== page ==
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The Greatest Show of Lucha Libre at the Roundhouse, Camden

19 May 2019 | Kate Plummer

There’s something to be said for a show that can take you from the rainy streets of busy Camden on a Saturday afternoon, and transport you into the heart of Mexico.

If, like us, you weren’t previously familiar with the fierce and flamboyant world of Mexican wrestling known as Lucha Libre, then you’d have definitely recognised the colourful masks worn by the Lucharores (that’s wrestlers to the uninitiated) and by many of the excited queue snaking around the side of the Roundhouse ahead of the matinee performance.

As the wrestling arena began to fill as the high energy performance of London-based female mariachi band Mariachi las adelitas set the tone, it was clear that this is a sport that brings a whole range of people together in their passion. From three generations of families, couples posing for selfies in their masks, groups of guys enjoying a drink, it’s clear that Lucha Libre appeals to all ages as they cheer on their favourites, even getting the chance to meet their wrestling idols during the interval, with small children hanging off the tree trunk-esque arms of the Luchadores. 

Lucha Libre literally translates to ‘free fight’, and although there are a few rules for fighters to follow, it certainly seemed that the fights themselves were well choreographed free-for-alls. There was something incredibly pantomime about the whole event, albeit in a positive way, as the various heroic Tecnicos fought the dastardly Rudos and their cheating ways in a series of Good vs Evil battles, both one-on-one showdowns and tag team tussles, where characters define themselves with fantastic costumes ranging from demonic swans, destructive cyborgs and Liberace-channelling fabulousness, not to mention the iconic masks.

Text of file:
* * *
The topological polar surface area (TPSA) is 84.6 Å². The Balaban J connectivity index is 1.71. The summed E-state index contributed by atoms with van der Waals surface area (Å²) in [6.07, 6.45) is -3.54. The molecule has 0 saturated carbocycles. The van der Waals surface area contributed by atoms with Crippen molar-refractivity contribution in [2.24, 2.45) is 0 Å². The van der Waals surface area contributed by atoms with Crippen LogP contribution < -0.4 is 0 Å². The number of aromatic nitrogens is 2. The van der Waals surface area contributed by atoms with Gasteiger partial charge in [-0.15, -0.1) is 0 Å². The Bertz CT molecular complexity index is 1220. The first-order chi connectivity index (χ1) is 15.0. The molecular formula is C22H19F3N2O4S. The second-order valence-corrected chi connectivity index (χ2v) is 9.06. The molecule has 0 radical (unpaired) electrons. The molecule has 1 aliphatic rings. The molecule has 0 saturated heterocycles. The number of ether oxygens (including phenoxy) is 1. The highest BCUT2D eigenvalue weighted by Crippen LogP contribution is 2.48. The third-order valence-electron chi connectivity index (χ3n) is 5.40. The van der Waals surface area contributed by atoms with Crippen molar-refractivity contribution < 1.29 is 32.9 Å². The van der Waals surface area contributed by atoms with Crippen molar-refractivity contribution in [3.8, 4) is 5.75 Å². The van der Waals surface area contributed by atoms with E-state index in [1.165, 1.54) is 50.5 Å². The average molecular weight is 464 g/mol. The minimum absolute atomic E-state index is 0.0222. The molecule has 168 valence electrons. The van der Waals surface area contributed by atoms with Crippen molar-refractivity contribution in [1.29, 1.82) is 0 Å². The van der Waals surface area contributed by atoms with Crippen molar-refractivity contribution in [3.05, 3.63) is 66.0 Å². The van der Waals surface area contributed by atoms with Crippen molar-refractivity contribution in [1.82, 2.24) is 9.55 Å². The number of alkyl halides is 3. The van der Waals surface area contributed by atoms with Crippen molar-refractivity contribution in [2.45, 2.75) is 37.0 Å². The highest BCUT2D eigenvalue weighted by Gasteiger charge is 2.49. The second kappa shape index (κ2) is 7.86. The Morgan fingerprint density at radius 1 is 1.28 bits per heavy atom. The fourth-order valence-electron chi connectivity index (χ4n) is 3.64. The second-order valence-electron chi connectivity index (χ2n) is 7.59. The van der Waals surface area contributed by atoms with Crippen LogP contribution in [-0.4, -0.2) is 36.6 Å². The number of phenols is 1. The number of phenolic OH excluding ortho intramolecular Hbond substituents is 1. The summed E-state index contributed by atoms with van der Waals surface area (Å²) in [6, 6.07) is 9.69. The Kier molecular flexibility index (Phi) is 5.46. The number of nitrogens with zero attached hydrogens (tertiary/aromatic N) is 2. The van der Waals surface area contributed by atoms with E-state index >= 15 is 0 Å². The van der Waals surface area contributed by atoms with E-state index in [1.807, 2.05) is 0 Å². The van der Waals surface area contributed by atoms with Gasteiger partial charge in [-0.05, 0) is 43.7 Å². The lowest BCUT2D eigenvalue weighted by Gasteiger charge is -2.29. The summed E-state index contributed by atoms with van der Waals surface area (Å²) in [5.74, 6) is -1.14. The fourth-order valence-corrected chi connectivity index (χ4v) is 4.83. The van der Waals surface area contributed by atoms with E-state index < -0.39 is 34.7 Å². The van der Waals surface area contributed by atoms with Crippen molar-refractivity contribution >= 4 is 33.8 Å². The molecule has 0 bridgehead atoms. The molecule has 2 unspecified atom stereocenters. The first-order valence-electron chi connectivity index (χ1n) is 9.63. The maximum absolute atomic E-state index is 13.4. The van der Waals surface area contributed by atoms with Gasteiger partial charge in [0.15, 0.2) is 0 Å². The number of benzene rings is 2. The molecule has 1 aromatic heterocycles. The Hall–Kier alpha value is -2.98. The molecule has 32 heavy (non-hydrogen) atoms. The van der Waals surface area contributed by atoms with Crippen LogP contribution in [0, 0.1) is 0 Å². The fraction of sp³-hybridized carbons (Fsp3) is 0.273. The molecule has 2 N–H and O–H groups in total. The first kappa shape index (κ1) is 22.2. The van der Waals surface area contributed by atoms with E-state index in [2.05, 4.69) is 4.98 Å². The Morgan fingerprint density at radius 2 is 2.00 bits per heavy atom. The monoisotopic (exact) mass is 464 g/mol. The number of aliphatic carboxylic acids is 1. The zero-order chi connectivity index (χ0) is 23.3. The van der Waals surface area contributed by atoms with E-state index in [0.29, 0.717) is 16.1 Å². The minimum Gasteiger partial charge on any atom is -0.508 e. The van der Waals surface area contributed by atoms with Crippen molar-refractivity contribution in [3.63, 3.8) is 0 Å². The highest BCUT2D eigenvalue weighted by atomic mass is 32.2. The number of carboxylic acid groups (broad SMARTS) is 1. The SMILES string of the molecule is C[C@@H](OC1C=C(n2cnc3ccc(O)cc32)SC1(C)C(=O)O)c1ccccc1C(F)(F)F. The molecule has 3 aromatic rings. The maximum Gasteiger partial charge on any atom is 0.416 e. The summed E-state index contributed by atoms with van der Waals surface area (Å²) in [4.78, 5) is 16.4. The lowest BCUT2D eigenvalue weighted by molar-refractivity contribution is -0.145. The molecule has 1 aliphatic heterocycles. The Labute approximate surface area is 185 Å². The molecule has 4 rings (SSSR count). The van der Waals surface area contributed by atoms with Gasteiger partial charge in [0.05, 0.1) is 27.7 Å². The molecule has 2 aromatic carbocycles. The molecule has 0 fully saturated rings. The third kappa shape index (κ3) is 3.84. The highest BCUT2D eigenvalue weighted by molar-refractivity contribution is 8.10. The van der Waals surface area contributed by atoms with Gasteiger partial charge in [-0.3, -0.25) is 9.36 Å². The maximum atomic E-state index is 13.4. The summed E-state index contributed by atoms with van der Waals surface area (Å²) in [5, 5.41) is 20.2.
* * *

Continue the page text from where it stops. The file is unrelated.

The fighting style itself is incredibly entertaining to watch, even when the Spanish commentary is hard to keep up with. Fast paced and dynamic, with choreographed flips, tricks and impressive aerial manoeuvres galore which resulted in frequent eruptions of cheers and boos from the crowd.  

Sadly, the event took a tragic turn during the evening performance when the legendary Mexican Luchador, Silver King, collapsed during a match. At first theaudience and his opponent believed it to be all part of the act, but it quickly became clear everything was not as it should be, and sadly Silver King, real name Cesar Barron, died of a heart attack on the ring. Barron, 51, was known for his long Luchador and WCW career, as well as playing the villain Ramses in the 2005 Jack Black film Nacho Libre, a character he continued to frequently bring to the stage. Son of famous Luchador, Dr Wagner, his peers have commented that he died doing what he loved, and from the cheers of the crowds during the matinee performance, it was abundantly clear that he was loved for his performance in the sport. 

If we had to sum up Lucha Libre to anyone who has yet to experience it in just three words, they would be passion, theatricality and pride. Mexican Wrestling has a huge following across the globe, and London certainly proved that at the Roundhouse. The sport may have lost one of its greats, but thanks to the huge support and loyalty Lucha Libre has earned, it will do doubt continue to grow into the future, whilst remembering those who played a part in its history. 
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